But often, even with self-financed outfits, the network will cover all production costs. So for indie producers used to cobbling together a budget from many sources and taking a gamble on distribution at markets, not only does TV bring in more reliable and regular income, it can also end a bigger hunt for funding.
“Between the studio and the network, it’s one-stop shopping” for financing, says producer Howard Gertler (“Shortbus”), who’s developing his first scripted series with a studio. “There’s sometimes an international component, but that’s driven by the studio or network as well.”
Is it worth it to the networks? For Levine, “the primary revenue is undoubtedly our subscription audience” — something that can increase when a prestige show such as “The Knick” (from Anonymous and exec producer Steven Soderbergh) ups the rep of an established channel like Cinemax or, even more crucially, makes a new outlet like Netflix a must-have for must-see shows “House of Cards” and “Orange Is the New Black.”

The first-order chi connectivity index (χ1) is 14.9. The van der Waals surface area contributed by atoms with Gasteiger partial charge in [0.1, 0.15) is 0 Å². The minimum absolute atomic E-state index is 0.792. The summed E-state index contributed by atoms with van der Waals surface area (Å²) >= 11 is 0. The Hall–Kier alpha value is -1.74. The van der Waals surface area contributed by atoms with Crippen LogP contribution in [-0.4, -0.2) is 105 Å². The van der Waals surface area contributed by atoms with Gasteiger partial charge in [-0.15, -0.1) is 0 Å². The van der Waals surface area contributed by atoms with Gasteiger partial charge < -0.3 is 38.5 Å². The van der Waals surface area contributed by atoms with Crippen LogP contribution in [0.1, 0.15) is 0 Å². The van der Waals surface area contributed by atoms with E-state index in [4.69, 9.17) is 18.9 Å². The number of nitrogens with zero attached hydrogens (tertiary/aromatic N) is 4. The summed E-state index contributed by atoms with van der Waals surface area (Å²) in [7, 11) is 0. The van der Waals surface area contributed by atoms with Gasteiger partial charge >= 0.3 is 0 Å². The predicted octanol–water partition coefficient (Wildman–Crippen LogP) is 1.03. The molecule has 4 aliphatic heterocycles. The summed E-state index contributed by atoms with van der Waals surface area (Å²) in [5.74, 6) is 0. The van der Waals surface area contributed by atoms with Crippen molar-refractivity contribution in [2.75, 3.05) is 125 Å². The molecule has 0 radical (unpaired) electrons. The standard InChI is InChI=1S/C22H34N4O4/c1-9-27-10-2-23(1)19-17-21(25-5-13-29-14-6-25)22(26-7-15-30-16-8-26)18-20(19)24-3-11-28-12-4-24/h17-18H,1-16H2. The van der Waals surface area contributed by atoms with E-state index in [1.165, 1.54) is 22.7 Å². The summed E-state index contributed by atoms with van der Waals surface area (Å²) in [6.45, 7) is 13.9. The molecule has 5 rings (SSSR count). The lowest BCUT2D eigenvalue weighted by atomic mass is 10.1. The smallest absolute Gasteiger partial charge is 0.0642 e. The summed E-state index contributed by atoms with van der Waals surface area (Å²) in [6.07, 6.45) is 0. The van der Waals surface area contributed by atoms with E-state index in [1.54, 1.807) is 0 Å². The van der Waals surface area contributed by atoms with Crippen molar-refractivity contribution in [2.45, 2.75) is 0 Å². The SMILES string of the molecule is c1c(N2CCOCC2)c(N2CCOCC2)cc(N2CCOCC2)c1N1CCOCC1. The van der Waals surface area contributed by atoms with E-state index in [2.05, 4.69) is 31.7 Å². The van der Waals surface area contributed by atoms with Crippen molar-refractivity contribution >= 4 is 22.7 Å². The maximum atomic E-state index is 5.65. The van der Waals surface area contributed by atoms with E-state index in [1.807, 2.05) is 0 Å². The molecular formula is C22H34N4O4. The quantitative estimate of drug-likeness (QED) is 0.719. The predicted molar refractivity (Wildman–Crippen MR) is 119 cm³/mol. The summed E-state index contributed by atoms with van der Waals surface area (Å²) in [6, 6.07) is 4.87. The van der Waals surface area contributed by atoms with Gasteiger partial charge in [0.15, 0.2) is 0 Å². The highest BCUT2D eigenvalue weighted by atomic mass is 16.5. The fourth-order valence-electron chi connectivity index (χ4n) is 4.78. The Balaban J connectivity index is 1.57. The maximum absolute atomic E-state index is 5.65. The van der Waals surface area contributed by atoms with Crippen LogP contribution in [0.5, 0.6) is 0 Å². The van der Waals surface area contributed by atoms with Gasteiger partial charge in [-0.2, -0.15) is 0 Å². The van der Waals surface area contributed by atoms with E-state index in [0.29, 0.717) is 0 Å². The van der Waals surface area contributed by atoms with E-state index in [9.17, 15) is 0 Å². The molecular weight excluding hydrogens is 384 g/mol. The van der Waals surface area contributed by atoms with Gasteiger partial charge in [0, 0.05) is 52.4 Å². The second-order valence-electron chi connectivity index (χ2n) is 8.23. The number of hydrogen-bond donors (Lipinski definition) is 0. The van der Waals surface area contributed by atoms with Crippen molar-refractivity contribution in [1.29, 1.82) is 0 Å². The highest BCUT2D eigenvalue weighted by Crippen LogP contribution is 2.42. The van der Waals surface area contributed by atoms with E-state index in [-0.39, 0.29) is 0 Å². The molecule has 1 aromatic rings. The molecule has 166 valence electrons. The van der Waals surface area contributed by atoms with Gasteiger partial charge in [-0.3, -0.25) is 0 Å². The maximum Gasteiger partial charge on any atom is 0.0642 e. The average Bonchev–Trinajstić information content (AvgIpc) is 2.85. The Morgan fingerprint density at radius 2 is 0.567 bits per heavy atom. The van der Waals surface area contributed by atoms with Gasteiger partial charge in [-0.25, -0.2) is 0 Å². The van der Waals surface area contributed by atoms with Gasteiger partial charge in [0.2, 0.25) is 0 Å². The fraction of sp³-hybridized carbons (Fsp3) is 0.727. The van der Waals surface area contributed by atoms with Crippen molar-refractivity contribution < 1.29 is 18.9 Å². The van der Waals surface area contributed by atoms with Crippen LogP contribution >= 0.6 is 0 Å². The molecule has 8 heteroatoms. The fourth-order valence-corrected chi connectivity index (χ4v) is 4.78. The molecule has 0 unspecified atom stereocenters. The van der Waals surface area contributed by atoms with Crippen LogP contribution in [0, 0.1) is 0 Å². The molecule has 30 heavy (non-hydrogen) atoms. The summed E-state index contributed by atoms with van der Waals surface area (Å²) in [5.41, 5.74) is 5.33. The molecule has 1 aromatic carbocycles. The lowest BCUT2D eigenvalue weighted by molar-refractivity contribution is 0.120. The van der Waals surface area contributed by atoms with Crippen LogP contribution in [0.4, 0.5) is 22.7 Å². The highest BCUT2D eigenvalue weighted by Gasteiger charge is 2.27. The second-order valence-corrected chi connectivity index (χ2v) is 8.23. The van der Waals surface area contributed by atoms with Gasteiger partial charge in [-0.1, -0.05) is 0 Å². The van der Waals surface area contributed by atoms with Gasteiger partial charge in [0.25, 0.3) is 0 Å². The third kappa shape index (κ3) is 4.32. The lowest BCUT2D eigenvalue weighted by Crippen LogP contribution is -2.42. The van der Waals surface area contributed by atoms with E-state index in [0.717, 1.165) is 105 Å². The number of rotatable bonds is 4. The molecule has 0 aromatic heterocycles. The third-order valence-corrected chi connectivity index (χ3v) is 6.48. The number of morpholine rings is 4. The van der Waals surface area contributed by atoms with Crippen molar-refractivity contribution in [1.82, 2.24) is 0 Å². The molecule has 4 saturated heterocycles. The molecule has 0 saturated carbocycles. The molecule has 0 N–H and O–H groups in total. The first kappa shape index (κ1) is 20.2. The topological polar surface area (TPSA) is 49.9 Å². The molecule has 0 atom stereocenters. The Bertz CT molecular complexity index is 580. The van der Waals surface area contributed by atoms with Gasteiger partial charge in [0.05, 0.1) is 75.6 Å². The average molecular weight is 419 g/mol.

“Companies launching their brands are willing to pay a lot of money for something they think is going to differentiate their channel,” says Golin, who hopes to have 10 shows on the air in three years. “A Netflix or an HBO measures the success of a show by the amount of publicity and awards it gets, because that creates a desire for people to subscribe, and they (often) see the subscription rate go up. Even if people don’t watch the show, it’s still a win to have them feel good about paying that fee.”
Golin likens this to consumers who’ve purchased DVDs they never got around to opening. “When Netflix bought ‘Cards,’ everyone was saying they overpaid. But it put them on the map, and their market cap increased so much, it was probably one of the smartest investments ever made.”